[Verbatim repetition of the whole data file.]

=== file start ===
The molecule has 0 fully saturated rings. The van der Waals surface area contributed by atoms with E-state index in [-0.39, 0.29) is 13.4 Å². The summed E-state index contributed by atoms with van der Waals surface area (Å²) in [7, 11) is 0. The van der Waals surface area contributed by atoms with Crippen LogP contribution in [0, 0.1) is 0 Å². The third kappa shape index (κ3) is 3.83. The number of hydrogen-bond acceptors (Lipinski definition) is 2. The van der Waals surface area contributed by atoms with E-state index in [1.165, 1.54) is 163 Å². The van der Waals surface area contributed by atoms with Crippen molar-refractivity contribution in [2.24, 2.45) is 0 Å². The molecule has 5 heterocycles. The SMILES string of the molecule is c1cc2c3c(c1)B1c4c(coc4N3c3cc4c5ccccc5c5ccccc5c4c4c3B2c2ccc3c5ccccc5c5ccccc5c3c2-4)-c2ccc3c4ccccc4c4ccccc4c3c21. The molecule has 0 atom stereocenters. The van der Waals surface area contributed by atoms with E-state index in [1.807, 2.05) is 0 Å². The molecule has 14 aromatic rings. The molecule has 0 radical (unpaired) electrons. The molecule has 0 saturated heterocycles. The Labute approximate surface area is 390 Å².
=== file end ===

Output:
The molecule has 0 fully saturated rings. The van der Waals surface area contributed by atoms with E-state index in [-0.39, 0.29) is 13.4 Å². The summed E-state index contributed by atoms with van der Waals surface area (Å²) in [7, 11) is 0. The van der Waals surface area contributed by atoms with Crippen LogP contribution in [0, 0.1) is 0 Å². The third kappa shape index (κ3) is 3.83. The number of hydrogen-bond acceptors (Lipinski definition) is 2. The van der Waals surface area contributed by atoms with E-state index in [1.165, 1.54) is 163 Å². The van der Waals surface area contributed by atoms with Crippen molar-refractivity contribution in [2.24, 2.45) is 0 Å². The molecule has 5 heterocycles. The SMILES string of the molecule is c1cc2c3c(c1)B1c4c(coc4N3c3cc4c5ccccc5c5ccccc5c4c4c3B2c2ccc3c5ccccc5c5ccccc5c3c2-4)-c2ccc3c4ccccc4c4ccccc4c3c21. The molecule has 0 atom stereocenters. The van der Waals surface area contributed by atoms with E-state index in [1.807, 2.05) is 0 Å². The molecule has 14 aromatic rings. The molecule has 0 radical (unpaired) electrons. The molecule has 0 saturated heterocycles. The Labute approximate surface area is 390 Å².